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Cardiovascular disease (CVD) is a major cause of morbidity and mortality in patients with systemic lupus erythematosus (SLE). Most patients with SLE are young women who would normally be very unlikely to develop CVD. In women with SLE aged 35–44, the risk of CVD is up to 50 times that of age- and sex-matched controls.1 Several studies have examined the possible reasons for this increased risk. Although traditional risk factors such as hypertension, smoking and lipid levels contribute part of the increased risk, they do not explain all of it.2–4
Atherosclerosis is an inflammatory condition. As SLE is characterised by inflammatory flares affecting different organs and tissues of the body, it has been suggested that these flares contribute to the development of atherosclerosis.5 SLE is also characterised by the presence of autoantibodies. Some of these can contribute to development of cardiovascular disease by promoting atherosclerosis. Antiphospholipid antibodies (APL), for example, promote arterial and venous thrombosis6 and activate endothelial cells. However, levels of APL have rarely been linked to disease activity in SLE patients, and a recent study in 200 patients with SLE showed that the prevalence of carotid artery plaques did not differ between APL-positive and APL-negative patients.7 Other antibodies could potentially exert a direct action on cardiac tissue. This is recognised in the foetal heart where anti-Ro antibodies crossing from the maternal circulation attack the conducting tissue to cause foetal heart block.8 However, it should be stressed that anti-Ro antibodies do not affect the adult heart and levels of anti-Ro do not reflect SLE disease activity.
Are there other autoantibodies that could link inflammatory disease activity and CVD in SLE? There are a number of possible candidates, including anti-high density lipoprotein9 and anti-apolipoprotein A-1.10 In this editorial, we discuss the possibility that anti-C-reactive protein (CRP) antibodies could also play such a role in this link.
CRP AND ANTI-CRP IN SLE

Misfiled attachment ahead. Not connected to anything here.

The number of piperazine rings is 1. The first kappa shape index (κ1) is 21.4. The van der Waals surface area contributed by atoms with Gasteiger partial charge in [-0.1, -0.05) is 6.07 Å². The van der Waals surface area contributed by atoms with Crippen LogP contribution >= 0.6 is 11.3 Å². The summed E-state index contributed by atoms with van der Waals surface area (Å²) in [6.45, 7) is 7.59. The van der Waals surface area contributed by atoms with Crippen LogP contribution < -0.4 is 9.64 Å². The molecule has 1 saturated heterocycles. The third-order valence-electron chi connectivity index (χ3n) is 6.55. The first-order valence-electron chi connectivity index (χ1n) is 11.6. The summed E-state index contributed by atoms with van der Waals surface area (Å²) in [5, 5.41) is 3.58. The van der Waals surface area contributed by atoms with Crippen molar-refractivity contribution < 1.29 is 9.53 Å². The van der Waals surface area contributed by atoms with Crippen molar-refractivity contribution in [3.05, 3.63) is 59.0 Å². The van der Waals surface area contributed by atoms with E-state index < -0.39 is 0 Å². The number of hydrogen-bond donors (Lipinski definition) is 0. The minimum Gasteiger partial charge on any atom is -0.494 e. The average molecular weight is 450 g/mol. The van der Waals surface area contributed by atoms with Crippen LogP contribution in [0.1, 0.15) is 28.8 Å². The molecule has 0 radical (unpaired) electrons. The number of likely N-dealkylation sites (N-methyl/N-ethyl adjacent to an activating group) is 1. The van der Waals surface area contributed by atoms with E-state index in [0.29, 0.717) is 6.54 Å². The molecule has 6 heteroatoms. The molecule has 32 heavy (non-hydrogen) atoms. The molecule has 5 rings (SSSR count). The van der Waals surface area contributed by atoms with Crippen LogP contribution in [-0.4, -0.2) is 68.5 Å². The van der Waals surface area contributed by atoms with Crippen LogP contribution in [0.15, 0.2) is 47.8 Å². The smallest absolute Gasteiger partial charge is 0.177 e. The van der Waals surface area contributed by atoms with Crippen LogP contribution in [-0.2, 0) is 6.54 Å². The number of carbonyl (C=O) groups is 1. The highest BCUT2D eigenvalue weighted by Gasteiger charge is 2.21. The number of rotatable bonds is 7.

CRP, a marker of inflammation, is an independent predictor of CVD. This has been shown in large prospective studies in adults with no previous history of CVD.11,12 The predictive effect of raised CRP is moderate and the mechanism is not clearly understood.13 The study of CRP in animal models is complicated by the fact that CRP is only a trace protein in mice and neither mouse nor rat CRP fixes complement.13 Human CRP infused into mice or rats does fix complement, and such infusions enhanced the amount of cardiac infarction caused by ligation of the coronary artery in rats.14 This effect was abrogated by complement depletion. Vascular injury causes more thrombosis in mice transgenic for human CRP than in congenic wild-type mice.15 Apolipoprotein E-deficient mice that were also transgenic for human CRP were reported to develop enhanced atherosclerosis compared to non-transgenic apolipoprotein E- deficient mice.16 Conversely, a second group found that the human CRP transgene exerted no such effect in these mice.17 In humans, it seems likely that CRP is deposited in ischaemic cardiac tissue, fixes complement and thus causes cardiac damage. In support of this, Lagrand et al carried out immunohistochemical studies of cardiac tissue obtained from autopsies of 17 patients who died after acute myocardial infarction and showed co-localisation of CRP and complement in infarcted but not healthy areas of myocardium.18 In blood vessels, CRP can bind to low density lipoprotein (LDL), altering its uptake into atherosclerotic plaques.13